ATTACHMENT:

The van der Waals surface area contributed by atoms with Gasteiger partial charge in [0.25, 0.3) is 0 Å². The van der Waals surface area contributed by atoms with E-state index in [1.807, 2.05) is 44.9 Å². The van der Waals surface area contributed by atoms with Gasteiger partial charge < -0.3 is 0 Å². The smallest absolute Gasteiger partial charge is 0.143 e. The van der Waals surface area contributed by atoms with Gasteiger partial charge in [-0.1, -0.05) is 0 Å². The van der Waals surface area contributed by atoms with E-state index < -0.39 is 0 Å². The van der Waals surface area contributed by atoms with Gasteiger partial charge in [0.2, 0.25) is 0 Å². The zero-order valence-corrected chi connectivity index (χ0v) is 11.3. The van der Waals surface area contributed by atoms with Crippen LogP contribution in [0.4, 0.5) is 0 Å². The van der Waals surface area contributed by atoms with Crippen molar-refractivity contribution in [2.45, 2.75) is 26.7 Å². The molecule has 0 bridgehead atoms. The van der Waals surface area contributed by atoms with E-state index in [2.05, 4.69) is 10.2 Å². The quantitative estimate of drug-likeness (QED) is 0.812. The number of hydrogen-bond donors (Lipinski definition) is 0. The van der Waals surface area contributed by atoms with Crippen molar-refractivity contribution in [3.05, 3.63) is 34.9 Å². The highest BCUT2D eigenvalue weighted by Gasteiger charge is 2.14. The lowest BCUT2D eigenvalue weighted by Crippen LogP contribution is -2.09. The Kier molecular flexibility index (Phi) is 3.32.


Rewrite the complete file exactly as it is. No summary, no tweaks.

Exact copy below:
The van der Waals surface area contributed by atoms with Gasteiger partial charge in [0.25, 0.3) is 0 Å². The van der Waals surface area contributed by atoms with E-state index in [1.807, 2.05) is 44.9 Å². The van der Waals surface area contributed by atoms with Gasteiger partial charge < -0.3 is 0 Å². The smallest absolute Gasteiger partial charge is 0.143 e. The van der Waals surface area contributed by atoms with Gasteiger partial charge in [-0.1, -0.05) is 0 Å². The van der Waals surface area contributed by atoms with E-state index < -0.39 is 0 Å². The van der Waals surface area contributed by atoms with Gasteiger partial charge in [0.2, 0.25) is 0 Å². The zero-order valence-corrected chi connectivity index (χ0v) is 11.3. The van der Waals surface area contributed by atoms with Crippen LogP contribution in [0.4, 0.5) is 0 Å². The van der Waals surface area contributed by atoms with Crippen molar-refractivity contribution in [2.45, 2.75) is 26.7 Å². The molecule has 0 bridgehead atoms. The van der Waals surface area contributed by atoms with E-state index in [2.05, 4.69) is 10.2 Å². The quantitative estimate of drug-likeness (QED) is 0.812. The number of hydrogen-bond donors (Lipinski definition) is 0. The van der Waals surface area contributed by atoms with Crippen molar-refractivity contribution in [3.05, 3.63) is 34.9 Å². The highest BCUT2D eigenvalue weighted by Gasteiger charge is 2.14. The lowest BCUT2D eigenvalue weighted by Crippen LogP contribution is -2.09. The Kier molecular flexibility index (Phi) is 3.32.